John Patrick Ngoyi (JP), from Justice, Development and Peace Commission of the Catholic Diocese of Ijebu-Ode, Nigeria, and member of Together 2030 Core Group presented a civil society perspective during the second day of the 2017 High Level Political Forum (HLPF).
During the Thematic review on eradicating poverty and promoting prosperity in a changing world: Multi-stakeholder perspectives, JP exhorted Member States to move from promises to action, budget allocation and implementation. Naiara Costa, from Together 2030 International Secretariat moderated the session.
Below is JP’s full speech.
We are grateful for the opportunity to share the perspectives of Together 2030 at this important meeting.
At this second year of implementation of the 2030 Agenda, we are far from seeing that the transformational promises are actually being translated into change. It is time to move from promises to action, to budget allocation and to implementation.
Despite the higher number of countries volunteering to present their voluntary reviews this year, concerns remain both on the level of stakeholder engagement and on how the SDGs are actually delivering for people. As an example, a perceptions survey conducted by Together 2030 showed that only 44% of respondents in VNR countries had the necessary information on how to engage and contribute to their national reviews. 41% of the respondents of the survey – both in VNR and non-VNR countries – were not aware or only somewhat aware of their countries plans to implement the 2030 Agenda and the SDGs. This is concerning.
Participation by ALL stakeholders is both a means and an end in the context of Agenda 2030. As a means, participation allows the expertise and contributions of all groups to speed up and enhance the quality of delivery on the SDGs. Participation is also an end as it is part of the goals and targets themselves and creates the crucial space for accountability and public scrutiny of commitments.
Enabling civic spaces generate opportunities for the poorest and most disadvantaged, particularly women, children, young people, older persons, persons with disabilities, indigenous peoples, people living with HIV, LGBTI and others to engage in decisions that affect their own lives, expressing challenges and devising solutions and strategies. The ‘furthest behind’ and those ‘left behind’ need to be known and made statistically visible as a valuable resource at the global, national, and subnational scales. Unfortunately, since the adoption of the 2030 Agenda, the political landscape in many countries, in different regions, is generating environments that hinders participation, silences voices and oppresses diversity.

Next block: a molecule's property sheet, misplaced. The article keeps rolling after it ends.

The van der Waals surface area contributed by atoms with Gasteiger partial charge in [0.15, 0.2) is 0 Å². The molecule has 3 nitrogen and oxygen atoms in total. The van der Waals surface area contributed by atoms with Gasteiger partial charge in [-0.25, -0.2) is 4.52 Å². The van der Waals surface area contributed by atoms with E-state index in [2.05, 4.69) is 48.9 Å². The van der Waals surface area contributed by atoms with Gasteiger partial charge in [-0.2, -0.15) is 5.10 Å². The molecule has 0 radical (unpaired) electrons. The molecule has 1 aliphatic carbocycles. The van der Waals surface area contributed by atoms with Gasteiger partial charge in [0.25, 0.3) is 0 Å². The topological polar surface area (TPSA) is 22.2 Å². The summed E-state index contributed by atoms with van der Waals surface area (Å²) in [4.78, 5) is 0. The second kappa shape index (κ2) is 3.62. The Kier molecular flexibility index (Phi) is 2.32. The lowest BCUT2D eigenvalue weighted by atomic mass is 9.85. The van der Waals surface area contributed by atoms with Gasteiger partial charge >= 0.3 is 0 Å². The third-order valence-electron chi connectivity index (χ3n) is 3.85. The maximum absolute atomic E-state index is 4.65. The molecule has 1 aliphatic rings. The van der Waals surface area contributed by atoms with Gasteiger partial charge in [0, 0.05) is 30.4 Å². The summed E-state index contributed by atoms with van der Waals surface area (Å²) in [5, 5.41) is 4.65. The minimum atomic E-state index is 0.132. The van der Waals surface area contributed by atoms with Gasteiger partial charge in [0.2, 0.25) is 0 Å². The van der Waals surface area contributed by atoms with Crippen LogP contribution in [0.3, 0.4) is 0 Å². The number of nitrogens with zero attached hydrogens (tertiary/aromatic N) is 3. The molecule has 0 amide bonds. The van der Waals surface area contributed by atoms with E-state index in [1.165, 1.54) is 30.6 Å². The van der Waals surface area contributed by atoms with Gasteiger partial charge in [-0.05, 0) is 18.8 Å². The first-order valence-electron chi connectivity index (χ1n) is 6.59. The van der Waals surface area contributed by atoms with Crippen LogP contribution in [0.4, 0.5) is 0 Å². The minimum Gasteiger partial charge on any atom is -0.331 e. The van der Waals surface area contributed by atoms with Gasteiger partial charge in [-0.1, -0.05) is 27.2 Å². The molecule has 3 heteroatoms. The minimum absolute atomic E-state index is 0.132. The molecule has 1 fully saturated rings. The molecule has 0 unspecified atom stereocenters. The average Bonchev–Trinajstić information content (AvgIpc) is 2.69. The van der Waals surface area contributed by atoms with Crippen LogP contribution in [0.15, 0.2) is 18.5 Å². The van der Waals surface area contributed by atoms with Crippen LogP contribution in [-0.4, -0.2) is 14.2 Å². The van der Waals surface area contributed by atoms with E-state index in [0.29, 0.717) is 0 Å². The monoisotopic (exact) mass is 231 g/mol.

So far, civil society experiences of participation in the implementation, follow up and review of the 2030 Agenda vary and, in several countries, efforts to include civil society are still tokenistic.
Funding continues to be a major barrier for the participation of civil society. Efforts should also be undertaken at all levels to engage stakeholders beyond the “usual suspects” and consultation has to be cross-sectoral and country-wide, not restricted to capitals and other centers of power.
Paragraph 89 of the 2030 Agenda, which calls on major groups and other relevant stakeholders to report on their contribution to its implementation, is still a missing piece of the global follow up and review architecture. We, again, ask UN Member States and the President of ECOSOC to establish clear and meaningful mechanisms – beyond online platforms – to collect, publicize and analyze reports on the contribution of civil society and stakeholders to the implementation of the 2030 Agenda at all levels. This will be a critical step towards the achievement of the SDGs.”